In April 2020, Ludlow sent a public records request to the department requesting a digital spreadsheet from the EDRS database containing information from all death certificates delivered from March 1, 2020, through the date of his request. The department initially denied the request but, in October 2020, provided Ludlow with a spreadsheet that included the sex, age, race, birth date and marital status of all the deceased and the date, time, place, manner and cause of death.

The spreadsheet did not include the names and addresses of the dead, which the department claimed were “protected health information” under R.C. 3701.17. That statute defines “protected health information” to include information that reveals or could be used to reveal an individual's identity and describes their past, present or future physical or mental health status or condition.

The department stated that the names and addresses, when combined with the information regarding cause of death, would constitute protected health information. The Ohio Public Records Act, R.C. 149.43, prohibits providing records when release is “prohibited by state or federal law.” Since the state is prohibited from releasing protected health information, the department maintained that the data, as requested by Ludlow, could not be released.

Ludlow submitted a second request in January 2021 for an EDRS spreadsheet of all death certificates delivered to the department between March 1, 2020, and January 26, 2021. The department sent the same information that it sent in response to the first request, omitting the names and addresses.

Ludlow filed a complaint against the department with the Ohio Court of Claims. The Court of Claims determined that R.C. 3705.23(A) expressly makes death certificates public information and requires the director of health to provide a certified copy of a death certificate when a signed application and a fee accompany the request. The court ordered the department to provide Ludlow with the information.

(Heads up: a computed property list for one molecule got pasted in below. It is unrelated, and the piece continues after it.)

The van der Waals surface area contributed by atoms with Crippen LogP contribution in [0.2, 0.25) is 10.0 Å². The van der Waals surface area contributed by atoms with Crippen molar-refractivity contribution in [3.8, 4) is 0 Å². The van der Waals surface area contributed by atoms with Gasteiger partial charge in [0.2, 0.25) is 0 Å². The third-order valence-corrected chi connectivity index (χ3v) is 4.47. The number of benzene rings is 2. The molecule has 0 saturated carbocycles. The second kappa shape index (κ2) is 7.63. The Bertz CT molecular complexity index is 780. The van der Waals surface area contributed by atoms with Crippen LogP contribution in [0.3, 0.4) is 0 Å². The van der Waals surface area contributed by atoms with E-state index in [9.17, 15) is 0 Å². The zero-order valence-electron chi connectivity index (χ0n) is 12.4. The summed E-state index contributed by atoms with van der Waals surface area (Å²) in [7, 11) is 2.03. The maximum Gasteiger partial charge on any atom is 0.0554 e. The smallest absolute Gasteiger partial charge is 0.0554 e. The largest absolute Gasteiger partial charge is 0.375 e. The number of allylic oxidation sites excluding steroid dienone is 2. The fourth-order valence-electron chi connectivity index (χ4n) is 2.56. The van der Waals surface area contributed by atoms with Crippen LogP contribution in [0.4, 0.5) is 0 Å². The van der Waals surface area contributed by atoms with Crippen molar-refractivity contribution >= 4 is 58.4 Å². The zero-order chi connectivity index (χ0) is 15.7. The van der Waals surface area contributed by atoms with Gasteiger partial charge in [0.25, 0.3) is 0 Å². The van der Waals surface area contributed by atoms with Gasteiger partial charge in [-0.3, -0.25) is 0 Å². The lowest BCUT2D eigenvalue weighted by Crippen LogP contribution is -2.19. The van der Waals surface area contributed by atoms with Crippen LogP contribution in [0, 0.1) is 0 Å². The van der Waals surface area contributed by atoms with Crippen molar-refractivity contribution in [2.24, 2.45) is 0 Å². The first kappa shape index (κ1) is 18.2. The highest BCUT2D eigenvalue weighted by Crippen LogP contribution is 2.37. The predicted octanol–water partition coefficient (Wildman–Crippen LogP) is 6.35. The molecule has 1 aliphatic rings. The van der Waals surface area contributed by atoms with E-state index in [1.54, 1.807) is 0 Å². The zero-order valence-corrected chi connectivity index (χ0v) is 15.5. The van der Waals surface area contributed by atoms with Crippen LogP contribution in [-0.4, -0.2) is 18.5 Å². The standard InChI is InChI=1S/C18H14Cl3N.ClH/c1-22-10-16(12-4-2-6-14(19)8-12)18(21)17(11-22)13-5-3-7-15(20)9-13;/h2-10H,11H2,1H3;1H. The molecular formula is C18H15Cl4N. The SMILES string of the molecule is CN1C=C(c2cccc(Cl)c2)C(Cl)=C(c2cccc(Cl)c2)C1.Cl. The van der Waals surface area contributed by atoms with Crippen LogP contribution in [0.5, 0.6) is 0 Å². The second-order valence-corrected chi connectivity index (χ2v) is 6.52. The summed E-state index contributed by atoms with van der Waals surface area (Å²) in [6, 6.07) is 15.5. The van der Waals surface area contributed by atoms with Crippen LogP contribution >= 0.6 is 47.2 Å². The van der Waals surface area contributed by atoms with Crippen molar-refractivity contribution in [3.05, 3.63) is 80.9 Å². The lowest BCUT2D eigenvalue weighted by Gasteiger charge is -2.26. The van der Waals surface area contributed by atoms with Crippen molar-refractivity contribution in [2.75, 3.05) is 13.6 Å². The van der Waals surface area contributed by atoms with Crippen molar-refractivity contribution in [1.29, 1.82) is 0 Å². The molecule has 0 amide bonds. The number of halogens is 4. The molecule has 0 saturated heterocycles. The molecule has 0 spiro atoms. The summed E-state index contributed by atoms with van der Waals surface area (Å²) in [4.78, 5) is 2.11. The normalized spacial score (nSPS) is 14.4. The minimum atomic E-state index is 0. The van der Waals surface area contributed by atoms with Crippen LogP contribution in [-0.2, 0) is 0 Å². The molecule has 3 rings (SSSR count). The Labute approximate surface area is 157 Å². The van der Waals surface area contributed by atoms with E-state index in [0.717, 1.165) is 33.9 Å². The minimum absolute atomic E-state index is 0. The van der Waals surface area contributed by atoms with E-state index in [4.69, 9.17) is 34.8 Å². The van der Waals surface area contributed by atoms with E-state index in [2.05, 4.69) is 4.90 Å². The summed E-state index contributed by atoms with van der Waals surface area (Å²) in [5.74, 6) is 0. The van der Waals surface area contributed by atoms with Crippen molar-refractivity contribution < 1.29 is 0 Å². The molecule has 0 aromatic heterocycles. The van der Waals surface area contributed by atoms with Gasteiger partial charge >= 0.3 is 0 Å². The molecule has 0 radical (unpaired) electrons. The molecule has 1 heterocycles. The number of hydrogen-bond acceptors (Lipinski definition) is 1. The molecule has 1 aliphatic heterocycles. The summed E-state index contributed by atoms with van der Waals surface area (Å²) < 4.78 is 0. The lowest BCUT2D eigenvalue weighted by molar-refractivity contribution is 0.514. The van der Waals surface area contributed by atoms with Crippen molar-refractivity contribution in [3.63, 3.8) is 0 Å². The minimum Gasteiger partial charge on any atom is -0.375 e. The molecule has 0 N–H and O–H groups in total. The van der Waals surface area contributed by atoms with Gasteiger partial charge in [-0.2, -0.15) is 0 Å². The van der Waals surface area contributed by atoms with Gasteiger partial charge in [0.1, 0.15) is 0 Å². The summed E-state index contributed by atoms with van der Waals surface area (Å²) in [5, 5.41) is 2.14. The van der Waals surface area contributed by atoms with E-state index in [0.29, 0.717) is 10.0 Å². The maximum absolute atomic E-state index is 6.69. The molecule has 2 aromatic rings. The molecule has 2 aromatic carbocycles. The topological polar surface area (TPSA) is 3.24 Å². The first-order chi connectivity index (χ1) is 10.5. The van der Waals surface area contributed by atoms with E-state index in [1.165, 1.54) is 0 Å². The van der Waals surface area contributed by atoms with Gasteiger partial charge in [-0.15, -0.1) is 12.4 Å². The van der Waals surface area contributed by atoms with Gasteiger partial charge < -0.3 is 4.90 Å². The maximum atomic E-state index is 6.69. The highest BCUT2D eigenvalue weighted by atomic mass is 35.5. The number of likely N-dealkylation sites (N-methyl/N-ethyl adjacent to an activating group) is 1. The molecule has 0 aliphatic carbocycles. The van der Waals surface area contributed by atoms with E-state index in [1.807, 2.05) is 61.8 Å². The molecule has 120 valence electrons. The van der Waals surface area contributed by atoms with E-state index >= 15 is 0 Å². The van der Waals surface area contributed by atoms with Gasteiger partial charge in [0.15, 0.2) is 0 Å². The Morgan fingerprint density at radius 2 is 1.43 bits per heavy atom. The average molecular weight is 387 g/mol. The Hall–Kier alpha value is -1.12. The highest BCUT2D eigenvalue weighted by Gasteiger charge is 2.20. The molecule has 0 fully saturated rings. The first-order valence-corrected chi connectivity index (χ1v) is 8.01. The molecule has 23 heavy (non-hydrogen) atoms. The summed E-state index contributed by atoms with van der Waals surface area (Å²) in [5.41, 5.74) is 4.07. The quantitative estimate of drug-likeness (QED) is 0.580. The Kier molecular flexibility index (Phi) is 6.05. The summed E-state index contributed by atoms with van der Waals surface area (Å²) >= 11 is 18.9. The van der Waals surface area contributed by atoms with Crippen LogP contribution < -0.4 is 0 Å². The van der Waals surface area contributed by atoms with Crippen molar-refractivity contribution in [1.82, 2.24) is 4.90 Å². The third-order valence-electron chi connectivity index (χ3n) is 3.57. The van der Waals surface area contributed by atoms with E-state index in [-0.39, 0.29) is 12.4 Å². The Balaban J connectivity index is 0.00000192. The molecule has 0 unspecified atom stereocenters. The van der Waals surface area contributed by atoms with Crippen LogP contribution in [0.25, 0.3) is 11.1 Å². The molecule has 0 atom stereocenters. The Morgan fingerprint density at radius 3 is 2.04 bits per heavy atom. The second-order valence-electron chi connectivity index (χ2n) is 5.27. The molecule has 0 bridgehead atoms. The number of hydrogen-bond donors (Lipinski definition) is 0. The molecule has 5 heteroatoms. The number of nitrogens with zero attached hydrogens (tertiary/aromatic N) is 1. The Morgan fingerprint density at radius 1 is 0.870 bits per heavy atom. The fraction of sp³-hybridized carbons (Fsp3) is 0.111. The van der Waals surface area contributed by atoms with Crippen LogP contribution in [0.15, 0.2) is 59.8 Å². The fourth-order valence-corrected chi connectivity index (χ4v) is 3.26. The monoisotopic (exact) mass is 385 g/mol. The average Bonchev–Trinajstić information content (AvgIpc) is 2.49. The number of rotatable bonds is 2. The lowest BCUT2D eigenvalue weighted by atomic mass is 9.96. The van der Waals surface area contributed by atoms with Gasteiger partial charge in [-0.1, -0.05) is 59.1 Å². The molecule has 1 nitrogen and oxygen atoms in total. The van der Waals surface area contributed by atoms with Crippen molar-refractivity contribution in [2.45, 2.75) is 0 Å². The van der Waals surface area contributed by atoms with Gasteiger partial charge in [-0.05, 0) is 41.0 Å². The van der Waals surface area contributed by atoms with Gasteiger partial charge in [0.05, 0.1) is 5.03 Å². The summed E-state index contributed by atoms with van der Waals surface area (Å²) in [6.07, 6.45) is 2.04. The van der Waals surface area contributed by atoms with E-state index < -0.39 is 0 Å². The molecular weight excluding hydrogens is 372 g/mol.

ODH appealed to the Tenth District Court of Appeals, which reversed the Court of Claims. Ludlow appealed the decision to the Supreme Court, which agreed to hear the case.

Justice Fischer explained that the Public Records Act requires public offices to make copies of public records available to anyone upon request within a reasonable time. However, the law includes many exceptions to the definition of a “public record,” including R.C. 3701.17, which states that protected health information records cannot be released.

The majority opinion stated that, generally, cause-of-death information will reveal a person’s past physical health status or condition “because that information reveals what the person may have been suffering from when he or she died.” If the name and address are combined with the cause of death, that reveals the identity of an individual in addition to their past health status or condition, which constitutes protected health information, the Court concluded.